Should you upgrade to iPhone 13? We compare it to iPhone 12 through 7 to find out

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Apple last week announced , which includes the $699 (£679, AU$1,849) iPhone 13 Mini, $799 , $999 and $1,099 iPhone 13 Pro Max.  began on Friday and the phones will ship starting Sept. 24. With the release  device owners are facing a big question: Should I upgrade? There’s no easy answer that applies to everyone, and purchasing decisions will always vary depending on budget, how well one’s phone works right now and personal needs.

Apple’s iPhone 13 brings improvements in camera performance, battery life, and general speed. 

Apple

We haven’t tested the iPhone 13 yet, so you’ll have to wait for our full verdict. But based on what we know, it’s possible to draw some conclusions about what the iPhone 13 brings to the table. 

The short answer is that most iPhone 12 and iPhone 11 owners can probably skip this upgrade since their phone is probably still in great shape, and there isn’t a whole lot that meaningfully changes the experience. 

But those who own older models, particularly the and earlier, will likely have a lot to gain when it comes to camera features and rajawaliqq core default battery life. Apple’s older iPhones dating back to the generation will support when it launches on Sept. 20, but they won’t feel nearly as fast and powerful as more recent iPhone models.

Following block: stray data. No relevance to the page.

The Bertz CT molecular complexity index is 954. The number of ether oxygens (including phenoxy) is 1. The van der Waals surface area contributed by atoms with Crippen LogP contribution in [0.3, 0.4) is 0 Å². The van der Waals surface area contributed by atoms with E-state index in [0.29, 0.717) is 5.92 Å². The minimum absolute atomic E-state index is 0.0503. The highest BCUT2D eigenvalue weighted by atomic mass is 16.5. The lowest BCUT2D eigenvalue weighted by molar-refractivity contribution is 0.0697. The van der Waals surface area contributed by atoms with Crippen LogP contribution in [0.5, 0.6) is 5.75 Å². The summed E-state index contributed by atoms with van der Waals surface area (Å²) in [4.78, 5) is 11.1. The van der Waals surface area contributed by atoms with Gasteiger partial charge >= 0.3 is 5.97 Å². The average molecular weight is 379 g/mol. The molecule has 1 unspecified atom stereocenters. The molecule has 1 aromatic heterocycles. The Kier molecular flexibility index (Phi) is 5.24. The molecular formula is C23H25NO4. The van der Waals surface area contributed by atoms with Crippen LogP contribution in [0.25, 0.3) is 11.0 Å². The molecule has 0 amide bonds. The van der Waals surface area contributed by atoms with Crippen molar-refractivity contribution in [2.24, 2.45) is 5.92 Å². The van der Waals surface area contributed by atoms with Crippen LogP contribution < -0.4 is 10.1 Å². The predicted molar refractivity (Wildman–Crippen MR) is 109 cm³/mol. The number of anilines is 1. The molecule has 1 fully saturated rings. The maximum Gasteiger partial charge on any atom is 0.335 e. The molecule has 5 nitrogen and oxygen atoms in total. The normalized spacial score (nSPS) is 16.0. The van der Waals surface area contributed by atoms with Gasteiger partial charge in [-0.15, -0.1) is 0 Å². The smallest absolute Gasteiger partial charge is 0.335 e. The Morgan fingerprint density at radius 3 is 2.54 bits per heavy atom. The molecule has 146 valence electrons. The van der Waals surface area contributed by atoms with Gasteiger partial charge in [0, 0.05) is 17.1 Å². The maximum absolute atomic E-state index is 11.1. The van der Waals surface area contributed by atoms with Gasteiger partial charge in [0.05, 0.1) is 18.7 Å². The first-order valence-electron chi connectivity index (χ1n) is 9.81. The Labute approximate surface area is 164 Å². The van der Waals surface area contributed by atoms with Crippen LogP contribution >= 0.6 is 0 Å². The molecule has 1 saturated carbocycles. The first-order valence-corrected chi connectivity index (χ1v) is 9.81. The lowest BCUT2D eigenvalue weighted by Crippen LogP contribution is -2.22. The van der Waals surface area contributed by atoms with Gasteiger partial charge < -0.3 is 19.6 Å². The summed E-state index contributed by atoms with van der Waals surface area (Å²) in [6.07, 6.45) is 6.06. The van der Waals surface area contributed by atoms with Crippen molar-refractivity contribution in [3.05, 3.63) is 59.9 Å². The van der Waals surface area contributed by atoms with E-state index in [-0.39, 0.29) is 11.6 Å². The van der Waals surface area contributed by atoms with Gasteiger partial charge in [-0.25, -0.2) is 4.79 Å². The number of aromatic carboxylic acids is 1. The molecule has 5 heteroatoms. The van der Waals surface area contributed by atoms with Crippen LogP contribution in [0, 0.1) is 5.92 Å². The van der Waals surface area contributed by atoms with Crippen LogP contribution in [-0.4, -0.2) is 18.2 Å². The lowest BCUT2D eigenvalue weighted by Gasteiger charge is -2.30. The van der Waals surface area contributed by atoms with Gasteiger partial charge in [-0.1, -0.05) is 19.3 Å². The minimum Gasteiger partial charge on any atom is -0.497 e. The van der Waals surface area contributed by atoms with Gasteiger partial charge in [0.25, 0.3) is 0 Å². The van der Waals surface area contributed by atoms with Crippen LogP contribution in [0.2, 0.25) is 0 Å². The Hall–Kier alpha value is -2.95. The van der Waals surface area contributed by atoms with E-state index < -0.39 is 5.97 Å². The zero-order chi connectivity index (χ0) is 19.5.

Here’s a closer look at how the iPhone 13 compares to its predecessors. 

iPhone 13 vs. iPhone 12, 12 Pro

The purple iPhone 12.

Sarah Tew/CNET

If you have an , there’s little reason to upgrade right now. That’s because the iPhone 12 has a lot in common with the iPhone 13. They both have support, a vibrant OLED 6.1-inch screen, a fast processor, great cameras and MagSafe accessory support. The biggest reasons to consider upgrading are the camera updates — especially for shooting video — and the longer battery life.

All of Apple’s new iPhones, including the standard iPhone 13 and 13 Mini, are getting a new video shooting feature called Cinematic mode, which automatically switches the focus between subjects to give footage a more filmlike aesthetic. It looks like a neat trick for those who frequently use their phones for video projects. Apple says that Cinematic mode takes advantage of the new , but it’s worth noting that Apple also has a history of bringing enhancements like these to previous iPhones through software updates.

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